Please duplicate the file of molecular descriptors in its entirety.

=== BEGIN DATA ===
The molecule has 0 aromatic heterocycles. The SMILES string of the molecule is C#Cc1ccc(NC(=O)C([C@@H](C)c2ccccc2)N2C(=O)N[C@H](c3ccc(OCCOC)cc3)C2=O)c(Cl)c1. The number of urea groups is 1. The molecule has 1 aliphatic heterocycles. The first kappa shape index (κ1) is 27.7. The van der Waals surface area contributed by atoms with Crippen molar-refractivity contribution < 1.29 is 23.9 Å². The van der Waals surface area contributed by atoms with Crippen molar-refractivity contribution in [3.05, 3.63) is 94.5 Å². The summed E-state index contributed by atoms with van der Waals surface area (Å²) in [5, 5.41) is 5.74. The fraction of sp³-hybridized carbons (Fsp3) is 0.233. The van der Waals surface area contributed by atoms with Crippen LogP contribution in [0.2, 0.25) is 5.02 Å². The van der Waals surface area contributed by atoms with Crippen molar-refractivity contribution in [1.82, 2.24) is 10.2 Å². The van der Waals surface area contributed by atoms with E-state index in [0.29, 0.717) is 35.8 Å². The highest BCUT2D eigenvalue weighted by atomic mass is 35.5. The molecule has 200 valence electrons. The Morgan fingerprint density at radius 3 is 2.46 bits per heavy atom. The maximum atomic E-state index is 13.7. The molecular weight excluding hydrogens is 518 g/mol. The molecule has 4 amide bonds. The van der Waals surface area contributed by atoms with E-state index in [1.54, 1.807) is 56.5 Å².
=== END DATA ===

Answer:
The molecule has 0 aromatic heterocycles. The SMILES string of the molecule is C#Cc1ccc(NC(=O)C([C@@H](C)c2ccccc2)N2C(=O)N[C@H](c3ccc(OCCOC)cc3)C2=O)c(Cl)c1. The number of urea groups is 1. The molecule has 1 aliphatic heterocycles. The first kappa shape index (κ1) is 27.7. The van der Waals surface area contributed by atoms with Crippen molar-refractivity contribution < 1.29 is 23.9 Å². The van der Waals surface area contributed by atoms with Crippen molar-refractivity contribution in [3.05, 3.63) is 94.5 Å². The summed E-state index contributed by atoms with van der Waals surface area (Å²) in [5, 5.41) is 5.74. The fraction of sp³-hybridized carbons (Fsp3) is 0.233. The van der Waals surface area contributed by atoms with Crippen LogP contribution in [0.2, 0.25) is 5.02 Å². The van der Waals surface area contributed by atoms with Crippen molar-refractivity contribution in [1.82, 2.24) is 10.2 Å². The van der Waals surface area contributed by atoms with E-state index in [0.29, 0.717) is 35.8 Å². The highest BCUT2D eigenvalue weighted by atomic mass is 35.5. The molecule has 200 valence electrons. The Morgan fingerprint density at radius 3 is 2.46 bits per heavy atom. The maximum atomic E-state index is 13.7. The molecular weight excluding hydrogens is 518 g/mol. The molecule has 4 amide bonds. The van der Waals surface area contributed by atoms with E-state index in [1.54, 1.807) is 56.5 Å².